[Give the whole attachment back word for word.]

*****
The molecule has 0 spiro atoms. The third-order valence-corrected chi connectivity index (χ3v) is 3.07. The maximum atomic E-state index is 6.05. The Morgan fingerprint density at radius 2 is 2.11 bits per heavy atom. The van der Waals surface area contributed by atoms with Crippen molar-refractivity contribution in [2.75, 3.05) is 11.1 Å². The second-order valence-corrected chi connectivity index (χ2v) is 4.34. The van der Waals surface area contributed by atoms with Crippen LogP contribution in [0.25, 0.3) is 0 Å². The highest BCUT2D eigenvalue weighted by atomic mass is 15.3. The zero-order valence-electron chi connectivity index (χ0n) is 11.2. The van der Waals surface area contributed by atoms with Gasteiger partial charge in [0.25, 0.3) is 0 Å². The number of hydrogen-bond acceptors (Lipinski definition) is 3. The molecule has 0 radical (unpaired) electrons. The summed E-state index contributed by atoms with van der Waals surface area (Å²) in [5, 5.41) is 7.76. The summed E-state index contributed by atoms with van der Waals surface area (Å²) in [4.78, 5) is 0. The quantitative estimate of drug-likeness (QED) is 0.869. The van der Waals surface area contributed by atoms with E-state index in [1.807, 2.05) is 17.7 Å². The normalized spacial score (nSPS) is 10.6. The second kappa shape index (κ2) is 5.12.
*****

The molecule has 0 spiro atoms. The third-order valence-corrected chi connectivity index (χ3v) is 3.07. The maximum atomic E-state index is 6.05. The Morgan fingerprint density at radius 2 is 2.11 bits per heavy atom. The van der Waals surface area contributed by atoms with Crippen molar-refractivity contribution in [2.75, 3.05) is 11.1 Å². The second-order valence-corrected chi connectivity index (χ2v) is 4.34. The van der Waals surface area contributed by atoms with Crippen LogP contribution in [0.25, 0.3) is 0 Å². The highest BCUT2D eigenvalue weighted by atomic mass is 15.3. The zero-order valence-electron chi connectivity index (χ0n) is 11.2. The van der Waals surface area contributed by atoms with Gasteiger partial charge in [0.25, 0.3) is 0 Å². The number of hydrogen-bond acceptors (Lipinski definition) is 3. The molecule has 0 radical (unpaired) electrons. The summed E-state index contributed by atoms with van der Waals surface area (Å²) in [5, 5.41) is 7.76. The summed E-state index contributed by atoms with van der Waals surface area (Å²) in [4.78, 5) is 0. The quantitative estimate of drug-likeness (QED) is 0.869. The van der Waals surface area contributed by atoms with E-state index in [1.807, 2.05) is 17.7 Å². The normalized spacial score (nSPS) is 10.6. The second kappa shape index (κ2) is 5.12.